Highlights: •Hominoid-specific oncogene TBC1D3 is targeted to plasma membrane by palmitoylation. •TBC1D3 is palmitoylated on two cysteine residues: 318 and 325. •TBC1D3 palmitoylation governs growth factors-induced TBC1D3 degradation. •Post-translational modifications may regulate oncogenic properties of TBC1D3. -- Abstract: Expression of the hominoid-specific oncoprotein TBC1D3 promotes enhanced cell growth and proliferation by increased activation of signal transduction through several growth factors. Recently we documented the role of CUL7 E3 ligase in growth factors-induced ubiquitination and degradation of TBC1D3. Here we expanded our study to discover additional molecular mechanisms that control TBC1D3 protein turnover. We report that TBC1D3 is palmitoylated on two cysteine residues: 318 and 325. The expression of double palmitoylation mutant TBC1D3:C318/325S resulted in protein mislocalization and enhanced growth factors-induced TBC1D3 degradation. Moreover, ubiquitination of TBC1D3 via CUL7 E3 ligase complex was increased by mutating the palmitoylation sites, suggesting that depalmitoylation of TBC1D3 makes the protein more available for ubiquitination and degradation. The results reported here provide novel insights into the molecular mechanisms that govern TBC1D3 protein degradation. Dysregulation of these mechanisms in vivo could potentially result in aberrant TBC1D3 expression and promote oncogenesis.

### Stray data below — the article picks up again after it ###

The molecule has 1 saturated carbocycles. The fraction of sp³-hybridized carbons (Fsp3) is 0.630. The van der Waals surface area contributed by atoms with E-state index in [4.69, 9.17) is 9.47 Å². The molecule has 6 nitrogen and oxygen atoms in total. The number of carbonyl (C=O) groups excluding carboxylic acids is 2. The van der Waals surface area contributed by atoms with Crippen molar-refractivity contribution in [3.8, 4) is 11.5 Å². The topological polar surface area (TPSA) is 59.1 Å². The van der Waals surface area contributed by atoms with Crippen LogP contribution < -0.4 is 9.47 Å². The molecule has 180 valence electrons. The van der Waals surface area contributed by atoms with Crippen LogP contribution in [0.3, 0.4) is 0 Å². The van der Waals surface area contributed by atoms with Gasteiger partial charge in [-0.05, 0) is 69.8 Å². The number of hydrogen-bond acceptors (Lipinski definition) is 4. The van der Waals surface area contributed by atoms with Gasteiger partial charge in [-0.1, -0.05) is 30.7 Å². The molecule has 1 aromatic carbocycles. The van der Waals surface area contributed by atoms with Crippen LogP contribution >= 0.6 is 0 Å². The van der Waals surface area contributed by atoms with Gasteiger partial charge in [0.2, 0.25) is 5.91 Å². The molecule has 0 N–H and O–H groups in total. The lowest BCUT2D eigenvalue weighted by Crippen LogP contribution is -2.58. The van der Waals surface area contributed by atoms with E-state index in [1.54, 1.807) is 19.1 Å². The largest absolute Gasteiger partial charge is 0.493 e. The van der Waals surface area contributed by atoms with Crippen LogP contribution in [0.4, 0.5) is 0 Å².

10. HTLV-1 Tax oncoprotein stimulates ROS production and apoptosis in T cells by interacting with USP10.

    PubMed